The owner of this restaurant was once a famous drag queen who appeared in Istanbul’s biggest gay clubs in his heyday. His restaurant offers homemade food from all around Turkey. It’s small, cosy and frequented by both foreigners and locals. It’s open from 10am till 10.30pm. You’ll find it on Akyol Street in Beyoglu.

Besinci Kat

Also in Beyoglu, on Siraselviler Street, this fifth-floor, gay-friendly restaurant is in the same building as Barbahce, a gay club. It’s on the expensive side, but the food is great and the views over the Bosphorous Strait and Istanbul’s Asian side are superb. Sit on the terrace on the long, summer evenings and enjoy the food and conversation. It’s open from 9am till 3am.

Saunas and baths

There are no exclusively gay hamams in Istanbul. However, there are a number of hamams visited by gay men. The owners of these establishments tend to shy away from any gay publicity, so we cannot list any here. It’s best to discreetly ask around when you get to Istanbul.


We must preface this by saying be very careful if you’re going to do such a thing in a foreign country. Remember you are in a place where you cannot speak English, probably have few friends and you are out of your element. Be especially careful at night time and do not carry valuables or quantities of cash. Avoid Taksim Park – it’s not safe for foreigners and some gay tourists have been attacked and robbed there.

Istiklal Street

This is Turkey’s most famous gay street, and it’s safe to wander around. You’ll see all kinds of gay men.

Ortakoy Coast

This small district is near the Besiktas district. It’s around a 15-minute taxi ride from Taksim. Head down to the waterfront where there’s a vivid night life.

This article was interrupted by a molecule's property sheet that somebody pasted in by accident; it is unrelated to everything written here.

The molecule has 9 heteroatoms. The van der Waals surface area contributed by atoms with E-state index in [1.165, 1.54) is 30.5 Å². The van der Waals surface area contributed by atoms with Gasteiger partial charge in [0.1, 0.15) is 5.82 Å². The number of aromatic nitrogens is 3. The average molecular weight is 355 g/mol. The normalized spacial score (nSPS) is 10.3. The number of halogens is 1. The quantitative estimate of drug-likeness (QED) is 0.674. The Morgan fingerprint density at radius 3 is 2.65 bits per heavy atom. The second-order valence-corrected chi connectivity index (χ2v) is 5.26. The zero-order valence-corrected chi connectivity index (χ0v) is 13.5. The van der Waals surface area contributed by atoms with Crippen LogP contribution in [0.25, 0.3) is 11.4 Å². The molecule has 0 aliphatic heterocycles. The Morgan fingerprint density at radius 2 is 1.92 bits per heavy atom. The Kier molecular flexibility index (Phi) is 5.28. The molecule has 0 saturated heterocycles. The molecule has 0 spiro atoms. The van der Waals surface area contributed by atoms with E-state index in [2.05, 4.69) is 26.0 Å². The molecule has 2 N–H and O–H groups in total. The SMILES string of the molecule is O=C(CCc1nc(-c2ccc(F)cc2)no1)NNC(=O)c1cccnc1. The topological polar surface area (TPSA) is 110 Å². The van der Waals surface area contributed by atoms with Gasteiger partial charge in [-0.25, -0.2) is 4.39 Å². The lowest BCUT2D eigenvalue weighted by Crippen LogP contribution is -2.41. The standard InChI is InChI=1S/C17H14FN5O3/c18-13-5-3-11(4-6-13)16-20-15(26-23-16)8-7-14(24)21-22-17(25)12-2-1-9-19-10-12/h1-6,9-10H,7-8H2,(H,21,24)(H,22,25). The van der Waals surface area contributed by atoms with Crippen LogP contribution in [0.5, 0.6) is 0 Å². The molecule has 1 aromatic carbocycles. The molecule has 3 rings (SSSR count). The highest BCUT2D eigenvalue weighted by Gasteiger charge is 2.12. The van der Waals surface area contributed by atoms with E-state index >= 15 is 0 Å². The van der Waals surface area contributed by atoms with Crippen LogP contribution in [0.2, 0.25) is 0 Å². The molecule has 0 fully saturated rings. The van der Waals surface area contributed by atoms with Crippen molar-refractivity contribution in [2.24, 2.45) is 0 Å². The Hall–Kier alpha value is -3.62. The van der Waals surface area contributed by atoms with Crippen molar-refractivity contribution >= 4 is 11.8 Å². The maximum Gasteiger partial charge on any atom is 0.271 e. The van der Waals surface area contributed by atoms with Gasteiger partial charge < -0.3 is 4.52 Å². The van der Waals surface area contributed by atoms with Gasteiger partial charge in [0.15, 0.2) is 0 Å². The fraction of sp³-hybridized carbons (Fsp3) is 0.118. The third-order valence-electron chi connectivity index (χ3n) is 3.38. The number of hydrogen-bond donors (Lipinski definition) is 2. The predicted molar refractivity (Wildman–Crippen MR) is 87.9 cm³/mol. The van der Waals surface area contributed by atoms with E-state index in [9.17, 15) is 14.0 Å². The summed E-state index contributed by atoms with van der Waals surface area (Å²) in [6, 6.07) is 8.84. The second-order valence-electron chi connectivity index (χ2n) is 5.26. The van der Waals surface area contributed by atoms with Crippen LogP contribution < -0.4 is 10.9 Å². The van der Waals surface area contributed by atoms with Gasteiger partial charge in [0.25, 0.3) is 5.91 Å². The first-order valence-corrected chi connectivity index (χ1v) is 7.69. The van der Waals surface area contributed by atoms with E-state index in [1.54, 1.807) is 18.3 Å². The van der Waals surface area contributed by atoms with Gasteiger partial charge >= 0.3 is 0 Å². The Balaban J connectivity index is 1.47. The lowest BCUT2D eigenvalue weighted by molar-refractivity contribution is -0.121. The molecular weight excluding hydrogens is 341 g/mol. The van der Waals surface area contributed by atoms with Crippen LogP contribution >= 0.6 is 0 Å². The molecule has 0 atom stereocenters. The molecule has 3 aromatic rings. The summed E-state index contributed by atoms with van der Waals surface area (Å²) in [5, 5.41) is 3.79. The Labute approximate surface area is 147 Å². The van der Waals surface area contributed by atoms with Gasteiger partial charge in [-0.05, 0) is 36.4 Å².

Kadikoy park

The breakwater and parks near the ferry stations and the town square are good places to go. Be careful after midnight.

You will have to head out of Istanbul to find a really nice beach.

Gay beaches

It’s hard to find a good gay beach in Istanbul. Actually – it’s hard to find any good beach – crowding has made them dirty and unsuitable. You’ll need to head a little further afield to find a good spot.

Kinaliada Island

This is one of Istanbul’s Princes Islands, it’s easy to reach them by ferry and it’s said to be an active gay spot. Take the ferry from Eminonu or Sirkeci on the European side and Bostanci on the Asian side. It takes around 45 minutes to get to the island. When you get off the boat, walk around 300 metres to the right. After you’ve passed the houses, walk down the path to the seafront.

Kilyos Beach

This is on the Black Sea at the European side. It takes around an hour to get there by bus.

Sile Beach

This resort town is around an hour away from the Asian city centre. You can get public buses to Sile (‘she-le’) from Harem or Uskudar.

Gay tours

These private tours aim to introduce gay men to Istanbul. The English-speaking gay guides give gay tourists the low down on how to be gay in the city, with tips on the best spots, any dangers to watch for and the best experiences to be had. Find out more and make a booking on their website.

Talk about Turkey's transsexuals

Interesting story in the Montreal Gazette about Turkish transsexual singer Bulent Ersoy.

The news story says at least eight transgender people have been murdered in the past two years. Are attitudes towards transsexuals changing in Turkey?

Thursday, 25 March 2010

Talk about Turkish ... 12 useful phrases

Wherever you go in Turkey, it's likely that people will have some understanding in English. But trying it out is half the fun - and you'll find Turks will be appreciative if you make the effort.

We've compiled a list of 12 simple phrases for you to learn before you get there. Plus a handy pronunciation guide so you'll sound like a pro:

Merhaba (Mer-ha-ba): Hello

Evet (Eh-vet): Yes

Hayır (H-eye-uhr): No

Lütfen (Lewt-fen): Please

Tamam (Ta-mam) - OK

Bira lütfen, (Bee-ra Lewt-fen): Beer, please

Su (Soo): Water

Çok ucuz (Chok oo-juz): Very cheap

Çok pahalı (Chok pa-ha-luh): Very expensive

Teşekkür ederim (Teh-shek-kewr-eh-deh-reem): Thank you

Anlamıyorum (An-la-muh-yo-room): I don't understand

Bu kaç Lira? (Boo-kach-lee-ra): How much is it?

Hoverkraftımın içi yılan balığı dolu (Hover-krafti-min ichi yi-lan ba-gi-li doh-lu); My hovercraft is full of eels.